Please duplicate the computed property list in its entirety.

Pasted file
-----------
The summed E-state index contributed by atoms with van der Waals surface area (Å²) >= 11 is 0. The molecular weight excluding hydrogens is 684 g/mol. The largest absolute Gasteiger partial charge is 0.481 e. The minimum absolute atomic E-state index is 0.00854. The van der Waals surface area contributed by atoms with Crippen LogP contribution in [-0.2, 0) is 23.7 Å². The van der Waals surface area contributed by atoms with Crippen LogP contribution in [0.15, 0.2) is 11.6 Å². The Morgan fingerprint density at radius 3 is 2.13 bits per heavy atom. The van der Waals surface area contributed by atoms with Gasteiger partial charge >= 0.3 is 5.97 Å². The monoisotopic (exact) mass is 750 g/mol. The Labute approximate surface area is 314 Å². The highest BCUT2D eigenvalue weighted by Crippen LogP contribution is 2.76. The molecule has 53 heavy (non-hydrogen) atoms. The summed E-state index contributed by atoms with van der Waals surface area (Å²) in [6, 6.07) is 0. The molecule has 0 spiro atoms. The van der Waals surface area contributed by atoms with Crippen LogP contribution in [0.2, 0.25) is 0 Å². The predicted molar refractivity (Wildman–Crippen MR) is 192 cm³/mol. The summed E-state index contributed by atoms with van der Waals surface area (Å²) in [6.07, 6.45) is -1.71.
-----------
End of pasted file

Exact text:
The summed E-state index contributed by atoms with van der Waals surface area (Å²) >= 11 is 0. The molecular weight excluding hydrogens is 684 g/mol. The largest absolute Gasteiger partial charge is 0.481 e. The minimum absolute atomic E-state index is 0.00854. The van der Waals surface area contributed by atoms with Crippen LogP contribution in [-0.2, 0) is 23.7 Å². The van der Waals surface area contributed by atoms with Crippen LogP contribution in [0.15, 0.2) is 11.6 Å². The Morgan fingerprint density at radius 3 is 2.13 bits per heavy atom. The van der Waals surface area contributed by atoms with Gasteiger partial charge >= 0.3 is 5.97 Å². The monoisotopic (exact) mass is 750 g/mol. The Labute approximate surface area is 314 Å². The highest BCUT2D eigenvalue weighted by Crippen LogP contribution is 2.76. The molecule has 53 heavy (non-hydrogen) atoms. The summed E-state index contributed by atoms with van der Waals surface area (Å²) in [6, 6.07) is 0. The molecule has 0 spiro atoms. The van der Waals surface area contributed by atoms with Crippen LogP contribution in [0.2, 0.25) is 0 Å². The predicted molar refractivity (Wildman–Crippen MR) is 192 cm³/mol. The summed E-state index contributed by atoms with van der Waals surface area (Å²) in [6.07, 6.45) is -1.71.